Potato Gnocchi with a Gorgonzola dolce sauce:
Heat a saute pan on low heat. Add 2 T. gorgonzola dolce, 3 T. butter and 6 T. heavy cream with a pinch of black pepper. Mix together using the back of a wooden spoon until you have a smooth melted cheese sauce. Cook your gnocchi and toss them in the gorgonzola sauce. Serve with plenty of parmesan and a sprinkle of marjoram leaves. I am not sure what the difference is between gorgonzola and gorgonzola dolce other than the latter must be a bit sweeter but I'm sure either would work fine. I don't like gorgonzola but the picture in the cookbook makes me wish I did.

Herby Gnocchi with Butter Sauce:
Finely chop a small bunch of arugula leaves. Make your basic gnocchi dough, adding the finely chopped arugula to the doughy mixture before you start kneading. This will give your gnocchi a greenish tint. Cook them as normal and toss in melted butter with a sprinkle of salt/pepper and, of course, serve with parmesan.

Saturday, January 5, 2008

OK I'm cheating

I posted this on my own blog because I'm doing vegetarian.

This is so good I just had leftovers for breakfast. And I'm having it for lunch. It's also simple. The only pain in the butt part is peeling the squash.

This would make an excellent side dish for the holidays. I loved the way the tangy cranberries offset the sweetness of the squash.

Bittman offers a richer variation where you replace the stockwith 1 cup of warmed cream with 1/2 cup of vegetable stock.



Autumn Millet Bake
How To Cook Everything Vegetarian by Mark Bittman

1/4 cup extra virgin olive oil, plus oil for the dish
3/4 cup millet
1 medium butternut or other winter squash or 1 small pumpkin, peeled seeded and cut into 1-inch cubes
1 cup fresh cranberries
Salt and freshly ground pepper
1 tablespoon minced sage leaves or 1 teaspoon dried
2 tablespoons maple syrup or honey
1 cup vegetable stock or water, warmed*
1/4 cup pumpkin seeds or coarsely chopped hazelnuts

Preheat the oven to 375F and grease a 2-quart casserole, a large gratin dish, or a 9x13-inch baking dish with olive oil.

Put 2 tablespoons of the oil in a small skillet over medium-high heat. When hot, add the millet and cook, stirring frequently, until fragrant and golden, about 3 minutes (don't overdo it). Spread in the bottom of the prepared baking dish.

Scatter the squash or pumpkin cubes and the cranberries on top of the millet. Sprinkle with salt and pepper and the sage and drizzle with syrup. Carefully pour the warmed stock over all. Cover tightly with foil and bake without disturbing, for 45 minutes.

Carefully uncover and turn the oven to 400F. As discreetly as possible, sneak a taste and adjust the seasoning. If it looks too dry, add a spoonful or two of water or stock. (This is key! The millet should be close to being cooked through at this point, if not you need to add liquid and keep it moist and cooking). Sprinkle the pumpkin seeds on top, and return the dish to the oven. Bake until the mixture bubbles and the top is browned ( and the millet is cooked through), another 10 minutes or so. Serve piping hot or at room temperature.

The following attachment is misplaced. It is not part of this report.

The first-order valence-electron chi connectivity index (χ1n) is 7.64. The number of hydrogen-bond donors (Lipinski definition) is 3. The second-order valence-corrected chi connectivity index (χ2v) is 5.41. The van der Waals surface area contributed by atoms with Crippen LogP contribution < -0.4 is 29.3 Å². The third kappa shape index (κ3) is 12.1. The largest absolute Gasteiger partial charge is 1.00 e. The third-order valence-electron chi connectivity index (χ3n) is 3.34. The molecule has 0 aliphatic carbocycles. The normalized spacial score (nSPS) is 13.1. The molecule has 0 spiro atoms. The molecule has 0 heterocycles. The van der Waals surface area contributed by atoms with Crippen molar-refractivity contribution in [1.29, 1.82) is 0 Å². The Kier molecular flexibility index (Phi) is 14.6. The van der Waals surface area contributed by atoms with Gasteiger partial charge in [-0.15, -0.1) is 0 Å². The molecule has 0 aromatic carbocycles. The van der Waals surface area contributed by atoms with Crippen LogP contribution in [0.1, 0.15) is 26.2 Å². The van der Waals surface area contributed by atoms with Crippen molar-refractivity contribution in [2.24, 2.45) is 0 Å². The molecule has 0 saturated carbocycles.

Serves 4 to 6.

Friday, January 4, 2008

Winter Squash and Apples

It seems as though I've been making a lot of veggie dishes lately, but veggies are yummy, right? Well, not always, hence the theme this month for all of us to get some good ideas. This is also one I debuted at Christmas which was a huge hit as well. I can't wait to make this again, except peeling a butternut squash isn't exactly enjoyable.

1 tsp salt
1/2 tsp pepper
1 butternut squash (about 2 pounds), peeled and sliced
2 apples, cored and cut into slices (apple slicer works great - no need to peel the apples)
1 medium onion, quartered and sliced

Combine salt and pepper into small bowl. Set aside. Cut squash into 2 inch pieces and place in slow cooker. Add apples and onion. Sprinkle with salt mixture. Stir well. Cover and cook on low 6-7 hours.

Here's a tip. I actually made this twice at Christmas. The first time I mixed it while it was cooking. It looked a little unpleasasnt, but tasted awesome. The second, I resisted all urges and never once opened the lid or touched it until we served it up. It looked BEAUTIFUL. I can assure you that this one is a definite keeper. Give it a try before all the winter squash disappears.

Sweet-Spiced Sweet Potatoes

There is just something about a warm sweet potato that just tastes like winter. I was challenged to make a healthy sweet potato recipe for Christmas, and this is what I made. It was a HUGE hit!

2 lb sweet potatoes, peeled and cut into 1/2 inch pieces
1/4 c packed dark brown sugar (I think I used light....not sure)
1 tsp ground cinnamon
1/2 tsp ground nutmeg
1/8 tsp salt

1 tsp vanilla

Combine all ingedients except vanilla in slow cooker. Mix well. Cover, cook on low 7 hours or high 4 hours. Add vanilla and stir to blend.

Of note, you could probably add butter if you want, but only at the end. I added none (big shocker) and nobody could tell.

New Potato Salad

It's been a while since I made this, but it's really quite tasty. I think I made it 3-4 times in a row, and then had to retire it for a few months.

1 1/2 lbs small red potatoes
1/2 c chopped red pepper
1/3 c chopped celery
5 Tb low-fat mayo
1/4 c minced shallots
1/4 c chopped green onions
2 Tb white wine vinegar
1 Tb dijon mustard
1/2 tsp salt
1/2 tsp pepper

Boil potatoes for 15 minutes, until tender. Drain and rinse with cold water. Cool, then cut into quarters. Cooling really helps here. Combine potatoes and rest of ingredients in large bowl and toss to coat. Enjoy!

Thursday, January 3, 2008